I'm aware that there must be something wrong with my reasoning, but I'm not sure what and neither are a few other CS people I've asked.

So here goes:

Take the following problem for example:

Let $x[n]$ be a real valued discrete signal of length $N$.

It is known that the signal is of the form $$x[n] = sin(an) + sin(bn) + sin(cn)$$ where $a,b,c$ are some real valued constants.

We want to find $a,b,c$ , the 3 frequencies composing $x[n]$.

Now lets assume a parallel universe which somehow doesn't know of the Fourier transform. The only way they could propose to solve the problem (that I can think of) would be some form of grid search over $a,b,c$ which would seem to be exponentially hard.

Given the Fourier transform, one could solve the problem in poly-time.

So my question is: could some problems we think are NP-hard just seem that way because we haven't yet found the "magic" transform to change them into a basis which bring the problem to be solvable in poly-time?

I know that I haven't given the full formal formulation of the problem, and probably the catch is that even without Fourier the problem isn't NP hard.. but I'm still curious about how to refute the claim that there could exist a basis transform which would make an NP-hard problem solvable in poly time.

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    $\begingroup$ What does it mean to "think a problem is NP-hard"? NP-hardness is a matter of proof, not opinion. $\endgroup$ – David Richerby Mar 15 '15 at 23:49

The only way they could propose to solve the problem (that I can think of) ... would seem to be exponentially hard."

That's your core fallacy, and "that I can think of" is the answer. The complexity of the problem did not change, but the transformation made finding an efficient algorithm easier (as a tool).

Yes, it's certainly possible that we have yet to find a similar tool that, once we have it, allows even our feeble minds to easily find efficient algorithms for NP-hard problems. That would be a constructive and generalisable proof for P=NP, that is something like a holy grail.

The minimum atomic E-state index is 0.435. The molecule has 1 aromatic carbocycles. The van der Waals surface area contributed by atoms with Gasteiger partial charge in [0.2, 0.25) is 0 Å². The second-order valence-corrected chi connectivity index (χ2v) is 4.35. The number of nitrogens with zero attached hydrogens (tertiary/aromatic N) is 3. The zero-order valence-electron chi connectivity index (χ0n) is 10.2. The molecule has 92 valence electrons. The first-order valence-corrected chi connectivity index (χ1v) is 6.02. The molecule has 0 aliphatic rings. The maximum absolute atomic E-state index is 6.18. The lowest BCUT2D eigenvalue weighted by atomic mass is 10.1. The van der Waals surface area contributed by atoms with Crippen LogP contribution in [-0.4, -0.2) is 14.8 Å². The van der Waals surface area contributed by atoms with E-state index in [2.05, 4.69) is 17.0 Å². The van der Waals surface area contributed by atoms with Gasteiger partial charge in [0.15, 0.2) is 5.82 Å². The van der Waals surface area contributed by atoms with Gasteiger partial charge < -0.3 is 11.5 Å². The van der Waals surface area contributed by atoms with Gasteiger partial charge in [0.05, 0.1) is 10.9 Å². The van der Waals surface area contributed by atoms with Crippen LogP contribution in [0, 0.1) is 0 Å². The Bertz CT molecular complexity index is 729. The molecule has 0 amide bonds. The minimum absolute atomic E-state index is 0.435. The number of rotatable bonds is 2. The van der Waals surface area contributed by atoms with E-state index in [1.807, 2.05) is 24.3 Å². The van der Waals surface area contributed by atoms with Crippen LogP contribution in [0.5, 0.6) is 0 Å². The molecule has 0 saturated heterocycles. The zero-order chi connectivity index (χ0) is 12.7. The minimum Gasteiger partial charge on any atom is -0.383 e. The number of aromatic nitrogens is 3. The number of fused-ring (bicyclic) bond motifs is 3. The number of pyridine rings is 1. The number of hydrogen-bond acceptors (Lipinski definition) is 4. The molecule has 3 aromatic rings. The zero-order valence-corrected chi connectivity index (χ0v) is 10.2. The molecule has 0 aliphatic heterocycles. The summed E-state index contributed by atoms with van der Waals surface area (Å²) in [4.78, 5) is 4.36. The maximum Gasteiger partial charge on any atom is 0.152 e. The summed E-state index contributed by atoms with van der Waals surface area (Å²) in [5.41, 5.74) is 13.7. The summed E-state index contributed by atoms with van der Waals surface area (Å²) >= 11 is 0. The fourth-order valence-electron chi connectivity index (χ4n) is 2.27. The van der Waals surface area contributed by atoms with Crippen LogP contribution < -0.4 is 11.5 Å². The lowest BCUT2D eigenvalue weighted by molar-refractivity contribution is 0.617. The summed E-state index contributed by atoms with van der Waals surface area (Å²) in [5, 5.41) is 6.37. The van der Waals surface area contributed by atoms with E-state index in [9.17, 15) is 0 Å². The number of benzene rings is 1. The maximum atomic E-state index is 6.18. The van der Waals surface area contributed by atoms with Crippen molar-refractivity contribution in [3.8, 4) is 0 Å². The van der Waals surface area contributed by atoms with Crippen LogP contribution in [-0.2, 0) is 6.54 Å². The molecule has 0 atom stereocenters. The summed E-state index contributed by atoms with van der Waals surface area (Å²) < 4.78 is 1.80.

An efficient change of basis doesn't change the hardness of a problem. Consider some decision problem $Q_1$, which consists of all objects $x$ of some type that satisfy some property. Now let $f$ be an efficient (polytime) transformation whose inverse $f^{-1}$ is also efficient, and consider the decision problem $Q_2$ = { f(x) : x \in Q_1 }$. Then:

  1. $Q_1$ is in P iff $Q_2$ is in P.

  2. $Q_1$ is in NP iff $Q_2$ is in NP.

  3. $Q_1$ is NP-hard iff $Q_2$ is NP-hard.

  4. $Q_1$ is NP-complete iff $Q_2$ is NP-complete.

The proofs are not too difficult and left as an exercise.

As a concrete example, (undirected) graphs can be represented either as adjacency matrices or as adjacency lists. Assuming the graphs in question are not abysmally sparse, there are efficient transformations going both ways, so that from the point of view of graph problems, both representations result in the same complexity (in the sense discussed above).

  • $\begingroup$ Ok, but if I understand correctly, that still doesn't rule out P=NP if there exists a "magic basis" for some NP-complete problem, right? $\endgroup$ – Ron Mar 16 '15 at 9:50
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    $\begingroup$ @Ron Sure. But if P=NP, the "ordinary basis" is already "magic". $\endgroup$ – David Richerby Mar 16 '15 at 12:45
  • $\begingroup$ @DavidRicherby Except that maybe we only know of a relevant algorithm for one base and not the other? $\endgroup$ – Ron Mar 16 '15 at 13:25
  • $\begingroup$ The point David is trying to make is that finding this magic basis is part of the algorithm. Many algorithms involve a reduction from the original problem to another one that we know how to solve efficiently. This is none other than your magic basis. $\endgroup$ – Yuval Filmus Mar 16 '15 at 13:49
  • $\begingroup$ So if I understand, we're saying essentially the same thing - my "magic basis transform" is for you a magic algorithm. $\endgroup$ – Ron Mar 17 '15 at 14:37

Could a problem we think is NP-hard actually be solvable in polytime? Sure. We could be wrong (we suspected/guessed it was NP-hard, but our suspicion/guess was wrong). Or, it could be NP-hard and solvable in polytime, if P = NP.

I think the root problem is that you're confusing "a NP-hard problem" with "a problem we think is NP-hard". Those two are not the same. We routinely think all sorts of things that later turn out not to be true. Hey, that's life.

This is one reason why theoretical computer science is so focused on proofs: to avoid (or minimize) the situation where we thought/guessed/suspected/assumed something was true, and then later discover it actually wasn't.


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